What is Bone Grafting?

Bone grafting is a safe and highly successful procedure that involves “building up” or adding bone to the jaw. Bone grafts can be placed in a site where there is no longer a tooth or around an existing tooth or implant. The bone graft material comes from a human donor or in some cases from an animal source. The bone is mixed with growth factors to aid in healing. After the bone is placed, it is covered with a membrane, which covers and protects the new bone, and everything is sewn into place to allow for healing. Bone grafts normally take 3 to 6 months to fuse and become a strong, integrated part of the existing bone.

When is bone grafting recommended?

There are several situations in which patients can benefit from a bone graft. When you come in for your consultation, Dr. Dow assesses your bone levels and determines if and what type of a bone graft is necessary. Types of bone grafts include socket preservation to fill in bone following removal of a tooth, augmentation grafting to build-up bone that was previously lost, or bone grafting around a tooth to help strengthen its support.

Socket Preservation

When a tooth is removed, it leaves an opening in the jawbone called a “socket”. In the absence of tooth roots, the jaw bone atrophies, or shrinks. This can lead to further tooth loss, and compromise the integrity of the jaw bone.
To prevent this, when a tooth is removed, bone graft is placed within the empty socket to significantly delay any bone atrophy. Dr. Dow then covers the site with a natural fiber material that facilitates healing. After the area has healed, your jaw will provide a viable foundation for a dental implant, the one restorative solution capable of permanently halting jawbone atrophy.

Bone Augmentation

If there is significant bone loss or a very small amount of bone present prior to tooth removal, bone augmentation may be needed. Several types of bone regenerative procedures can be performed in order to increase the height and width of the jaw bone to allow for dental implants. Procedures aimed at growing the jaw ridge are often referred to as ridge augmentation, whereas procedures aimed at growing the height of the jawbone toward the sinuses is referred to as sinus augmentation.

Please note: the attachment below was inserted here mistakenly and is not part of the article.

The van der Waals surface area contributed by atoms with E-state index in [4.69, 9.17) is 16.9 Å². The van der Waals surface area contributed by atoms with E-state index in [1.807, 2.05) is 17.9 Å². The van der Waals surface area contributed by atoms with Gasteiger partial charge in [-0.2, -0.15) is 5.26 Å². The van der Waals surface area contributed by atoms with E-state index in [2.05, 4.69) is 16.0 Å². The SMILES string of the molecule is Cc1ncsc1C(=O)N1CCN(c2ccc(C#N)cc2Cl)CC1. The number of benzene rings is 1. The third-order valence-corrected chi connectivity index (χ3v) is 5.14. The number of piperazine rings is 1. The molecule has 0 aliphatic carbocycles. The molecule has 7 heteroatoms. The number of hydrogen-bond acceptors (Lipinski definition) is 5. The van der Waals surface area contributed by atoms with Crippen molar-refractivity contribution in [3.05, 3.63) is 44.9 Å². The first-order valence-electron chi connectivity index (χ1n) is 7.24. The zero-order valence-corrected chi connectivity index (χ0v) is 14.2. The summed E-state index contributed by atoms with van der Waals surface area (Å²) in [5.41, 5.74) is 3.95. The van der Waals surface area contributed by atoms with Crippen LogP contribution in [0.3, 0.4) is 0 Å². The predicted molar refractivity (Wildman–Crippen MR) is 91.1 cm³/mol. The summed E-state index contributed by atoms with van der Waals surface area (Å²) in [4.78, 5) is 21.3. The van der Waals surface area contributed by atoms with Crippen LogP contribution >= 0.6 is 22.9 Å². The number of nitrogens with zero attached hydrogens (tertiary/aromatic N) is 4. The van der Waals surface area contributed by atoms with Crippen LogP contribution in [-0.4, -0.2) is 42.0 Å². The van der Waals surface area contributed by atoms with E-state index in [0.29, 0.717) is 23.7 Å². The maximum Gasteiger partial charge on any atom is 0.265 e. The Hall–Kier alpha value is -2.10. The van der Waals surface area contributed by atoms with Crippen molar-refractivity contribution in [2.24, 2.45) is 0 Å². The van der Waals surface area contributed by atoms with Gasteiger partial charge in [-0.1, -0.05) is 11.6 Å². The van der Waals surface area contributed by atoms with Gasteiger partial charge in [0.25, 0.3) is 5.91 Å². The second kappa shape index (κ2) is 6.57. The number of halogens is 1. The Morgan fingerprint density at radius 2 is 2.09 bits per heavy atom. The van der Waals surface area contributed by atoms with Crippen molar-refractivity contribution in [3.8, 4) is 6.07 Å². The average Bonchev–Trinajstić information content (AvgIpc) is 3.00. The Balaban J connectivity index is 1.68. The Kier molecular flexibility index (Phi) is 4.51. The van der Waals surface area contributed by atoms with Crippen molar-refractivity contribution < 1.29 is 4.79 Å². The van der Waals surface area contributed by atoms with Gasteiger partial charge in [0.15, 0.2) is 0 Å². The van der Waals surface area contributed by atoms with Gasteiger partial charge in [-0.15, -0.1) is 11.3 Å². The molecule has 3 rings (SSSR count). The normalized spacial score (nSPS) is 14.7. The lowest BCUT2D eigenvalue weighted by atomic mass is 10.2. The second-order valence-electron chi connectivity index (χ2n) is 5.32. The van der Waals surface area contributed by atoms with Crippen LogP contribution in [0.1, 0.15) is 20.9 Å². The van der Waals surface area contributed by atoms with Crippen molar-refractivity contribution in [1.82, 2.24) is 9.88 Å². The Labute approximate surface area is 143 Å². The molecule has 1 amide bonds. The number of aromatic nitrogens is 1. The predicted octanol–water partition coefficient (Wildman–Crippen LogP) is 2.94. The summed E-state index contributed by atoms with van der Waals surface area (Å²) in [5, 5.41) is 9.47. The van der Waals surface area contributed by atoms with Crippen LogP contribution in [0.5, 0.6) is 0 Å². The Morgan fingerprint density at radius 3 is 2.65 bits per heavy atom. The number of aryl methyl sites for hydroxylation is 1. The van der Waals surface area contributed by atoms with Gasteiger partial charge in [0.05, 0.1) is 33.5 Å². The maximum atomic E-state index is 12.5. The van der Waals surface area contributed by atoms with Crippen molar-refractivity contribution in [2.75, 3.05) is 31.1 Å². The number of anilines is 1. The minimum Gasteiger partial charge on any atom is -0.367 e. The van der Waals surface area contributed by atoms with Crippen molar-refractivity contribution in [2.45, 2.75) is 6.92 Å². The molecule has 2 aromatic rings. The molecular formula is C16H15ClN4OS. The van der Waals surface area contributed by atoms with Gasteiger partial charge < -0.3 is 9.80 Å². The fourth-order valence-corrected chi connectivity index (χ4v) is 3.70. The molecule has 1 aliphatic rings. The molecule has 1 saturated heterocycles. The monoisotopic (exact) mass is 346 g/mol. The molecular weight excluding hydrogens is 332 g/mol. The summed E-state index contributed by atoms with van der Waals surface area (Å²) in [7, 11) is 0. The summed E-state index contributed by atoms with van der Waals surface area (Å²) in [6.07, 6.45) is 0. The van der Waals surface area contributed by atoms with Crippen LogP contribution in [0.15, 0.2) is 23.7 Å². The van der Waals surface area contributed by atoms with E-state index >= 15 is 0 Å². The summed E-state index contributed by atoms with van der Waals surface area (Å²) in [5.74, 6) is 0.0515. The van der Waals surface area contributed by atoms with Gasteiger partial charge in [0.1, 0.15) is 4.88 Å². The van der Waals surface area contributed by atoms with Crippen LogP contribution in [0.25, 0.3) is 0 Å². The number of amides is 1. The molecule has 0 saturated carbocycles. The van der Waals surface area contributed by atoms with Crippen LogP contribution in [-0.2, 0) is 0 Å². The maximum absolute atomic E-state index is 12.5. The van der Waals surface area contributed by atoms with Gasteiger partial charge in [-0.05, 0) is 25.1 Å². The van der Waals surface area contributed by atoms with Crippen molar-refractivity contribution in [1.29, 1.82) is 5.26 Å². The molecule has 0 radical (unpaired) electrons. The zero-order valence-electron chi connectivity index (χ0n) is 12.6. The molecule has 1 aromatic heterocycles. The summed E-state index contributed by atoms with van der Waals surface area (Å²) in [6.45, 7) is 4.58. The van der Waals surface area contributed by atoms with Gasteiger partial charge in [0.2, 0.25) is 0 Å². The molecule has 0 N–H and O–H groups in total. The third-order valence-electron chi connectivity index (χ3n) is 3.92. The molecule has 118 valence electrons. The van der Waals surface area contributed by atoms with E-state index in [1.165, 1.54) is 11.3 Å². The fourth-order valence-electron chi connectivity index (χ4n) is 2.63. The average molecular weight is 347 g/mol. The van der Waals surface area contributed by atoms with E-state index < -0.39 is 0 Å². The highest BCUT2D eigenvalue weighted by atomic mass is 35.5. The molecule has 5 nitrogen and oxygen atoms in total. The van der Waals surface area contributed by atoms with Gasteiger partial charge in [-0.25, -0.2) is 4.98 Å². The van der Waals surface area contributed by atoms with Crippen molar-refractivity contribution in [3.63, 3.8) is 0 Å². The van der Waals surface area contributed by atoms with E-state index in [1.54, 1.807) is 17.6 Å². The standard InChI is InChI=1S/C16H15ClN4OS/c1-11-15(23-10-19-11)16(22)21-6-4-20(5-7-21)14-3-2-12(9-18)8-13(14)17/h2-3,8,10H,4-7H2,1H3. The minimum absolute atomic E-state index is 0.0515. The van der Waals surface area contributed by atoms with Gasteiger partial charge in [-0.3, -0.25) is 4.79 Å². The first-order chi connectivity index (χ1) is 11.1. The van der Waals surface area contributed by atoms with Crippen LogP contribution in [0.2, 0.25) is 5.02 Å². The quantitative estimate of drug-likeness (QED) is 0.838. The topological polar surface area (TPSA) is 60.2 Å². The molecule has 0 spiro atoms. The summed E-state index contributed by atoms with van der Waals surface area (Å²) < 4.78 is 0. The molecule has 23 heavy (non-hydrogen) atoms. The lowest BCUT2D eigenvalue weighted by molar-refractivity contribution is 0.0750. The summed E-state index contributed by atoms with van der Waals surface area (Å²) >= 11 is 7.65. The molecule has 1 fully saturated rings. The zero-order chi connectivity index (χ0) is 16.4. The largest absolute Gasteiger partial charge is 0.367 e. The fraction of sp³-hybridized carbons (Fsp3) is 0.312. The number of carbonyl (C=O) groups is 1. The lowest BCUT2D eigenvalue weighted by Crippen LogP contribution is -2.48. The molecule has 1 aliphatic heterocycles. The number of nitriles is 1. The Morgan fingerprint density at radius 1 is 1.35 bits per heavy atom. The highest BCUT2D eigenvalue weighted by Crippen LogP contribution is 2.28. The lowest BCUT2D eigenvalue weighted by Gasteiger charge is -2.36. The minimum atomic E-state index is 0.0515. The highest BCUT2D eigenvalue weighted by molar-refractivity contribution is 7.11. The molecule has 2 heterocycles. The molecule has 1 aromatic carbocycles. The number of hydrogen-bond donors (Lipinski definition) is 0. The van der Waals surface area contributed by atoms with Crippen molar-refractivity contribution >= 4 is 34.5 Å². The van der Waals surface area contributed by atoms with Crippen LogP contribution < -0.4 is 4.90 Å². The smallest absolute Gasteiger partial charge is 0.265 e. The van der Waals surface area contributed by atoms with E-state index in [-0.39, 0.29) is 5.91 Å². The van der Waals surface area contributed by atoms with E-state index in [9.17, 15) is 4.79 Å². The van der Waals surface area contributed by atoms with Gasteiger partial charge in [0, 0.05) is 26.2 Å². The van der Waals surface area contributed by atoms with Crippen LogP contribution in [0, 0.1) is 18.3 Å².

Bone Grafting Around a Tooth (Guided Tissue Regeneration)

Guided Tissue Regeneration (GTR) “regenerates” the previously lost gum tissue and bone supporting the tooth. Guided tissue regeneration is able to stimulate growth of the gum tissue and bone previously lost to disease, injury or atrophy, by creating a more solid foundation for natural teeth and implants. The procedure is often accomplished by utilizing a membrane that is inserted over the bony defect in combination with a bone graft. The membrane effectively separates the soft tissue from the bone, thereby creating space for bone to grow. The bone graft helps stimulate bone growth or holds the space for your own bone to regenerate.  By utilizing our cone beam CT scan, our ability to assess the shape, size and extent of bone loss is improved greatly.

Bone Grafting Around an Implant

If a dental implant can be placed at the same time as a tooth is removed, then healing time can be greatly reduced. Because a dental implant is not shaped exactly the same as the root of a tooth, bone graft needs to be placed to fill the gaps around the implant. After an implant has integrated, it may develop bone loss due to peri-implant disease, which is similar to periodontal disease. The treatment for this condition is often cleaning around the implant and placing a bone graft. To learn more about this condition please visit Dental Implant Problems.